Times article brings back my own relationship with Coney Island
The New York Times posted an online article yesterday called, “Can Coney Island Survive This?” It will be published in the Times paper edition on Sunday. The article, by freelance journalist, Lauren Vespoli, begins:
This summer was supposed to be big for Coney Island.
Memorial Day weekend would mark the 100th anniversary of the Wonder Wheel, Coney Island’s 15-story feat of engineering in the form of a Ferris wheel, with swinging cars and panoramic views of both city and ocean. A three-day centennial celebration was planned, including a performance by the Broadway cast of “Wicked.”
The festivities have been postponed…
Here’s a link to Ms. Vespoli’s article: https://www.nytimes.com/2020/05/21/nyregion/coronavirus-coney-island.html
And for those who can’t access the Times online, a PDF version:
We all know the reason for the postponement – the coronavirus pandemic.
Longtime readers of Around the Block might remember that I wrote a story about Coney Island to commemorate the 85th anniversary of another Coney Island icon, the Cyclone roller coaster, in a former iteration of this space back in 2012. (Yes, I’ve been writing Around the Block, on and off, in one form or another, since 2012!)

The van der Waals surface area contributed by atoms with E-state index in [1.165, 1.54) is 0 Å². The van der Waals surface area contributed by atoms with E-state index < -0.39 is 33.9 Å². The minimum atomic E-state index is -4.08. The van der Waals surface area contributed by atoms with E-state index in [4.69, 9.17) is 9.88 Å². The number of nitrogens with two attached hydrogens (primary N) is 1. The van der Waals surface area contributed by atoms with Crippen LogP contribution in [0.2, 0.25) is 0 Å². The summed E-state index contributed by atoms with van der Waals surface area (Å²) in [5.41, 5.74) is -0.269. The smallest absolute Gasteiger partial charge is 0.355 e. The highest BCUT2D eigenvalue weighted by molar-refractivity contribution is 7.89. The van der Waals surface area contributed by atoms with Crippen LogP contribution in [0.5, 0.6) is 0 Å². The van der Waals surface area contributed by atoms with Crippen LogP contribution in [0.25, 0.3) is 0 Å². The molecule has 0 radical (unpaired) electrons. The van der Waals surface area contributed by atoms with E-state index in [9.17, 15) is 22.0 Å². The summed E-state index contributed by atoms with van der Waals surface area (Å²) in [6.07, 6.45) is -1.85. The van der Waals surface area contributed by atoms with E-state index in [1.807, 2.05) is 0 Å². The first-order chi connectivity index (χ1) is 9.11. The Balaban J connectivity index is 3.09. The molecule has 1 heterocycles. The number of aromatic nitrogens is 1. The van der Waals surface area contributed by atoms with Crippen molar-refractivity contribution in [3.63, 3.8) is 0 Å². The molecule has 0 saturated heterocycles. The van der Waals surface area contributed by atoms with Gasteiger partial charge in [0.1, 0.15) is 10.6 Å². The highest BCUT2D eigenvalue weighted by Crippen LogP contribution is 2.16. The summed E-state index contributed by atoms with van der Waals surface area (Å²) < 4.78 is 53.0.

Here’s a slightly edited, updated, version of that column:
I learned today, courtesy of New York Magazine, that the venerable Cyclone roller coaster recently celebrated its 85th birthday.
This is particularly important to me because Coney Island was my home for the first year of my life. We lived with my mother’s parents, Joe and Esther Goldenberg, on West 25th Street between Mermaid and Surf Avenues, just steps from the boardwalk. My parents bought a house in the Midwood section of Brooklyn in 1947, but my grandparents continued to live in Coney Island for the next ten years or so. Frequent visits to their house gave me the opportunity to get to know the mid-‘50’s Coney Island.
I rode the Cyclone once (for me, once was enough – thrill rides, to this day, were never my thing). But most of my Coney Island ride experience as a youngster was on the Merry-Go-Round on the boardwalk at the foot of West 25th Street. My grandfather took me to this Merry-Go-Round on almost every visit, asking the operator to put me on an outside horse so I would have the best chance to grab the brass ring. But no matter which horse I rode, I never grabbed that brass ring. Either my arm wasn’t long enough or I was too timid to lean far enough to make the grab.
Those walks down West 25th Street with Grandpa Joe were always interesting. After one early winter Merry-Go-Round excursion, I complained to him that my arm was hurting…burning or stinging I recall telling him. Ever sympathetic, he told me not to worry about it, just stop complaining. When we reached his house my mother smelled something burning. Actually, there was… me. The sleeve of my flannel winter jacket was smoldering, having been ignited by the cigar the Merry-Go-Round operator had in his mouth as he placed me on the horse.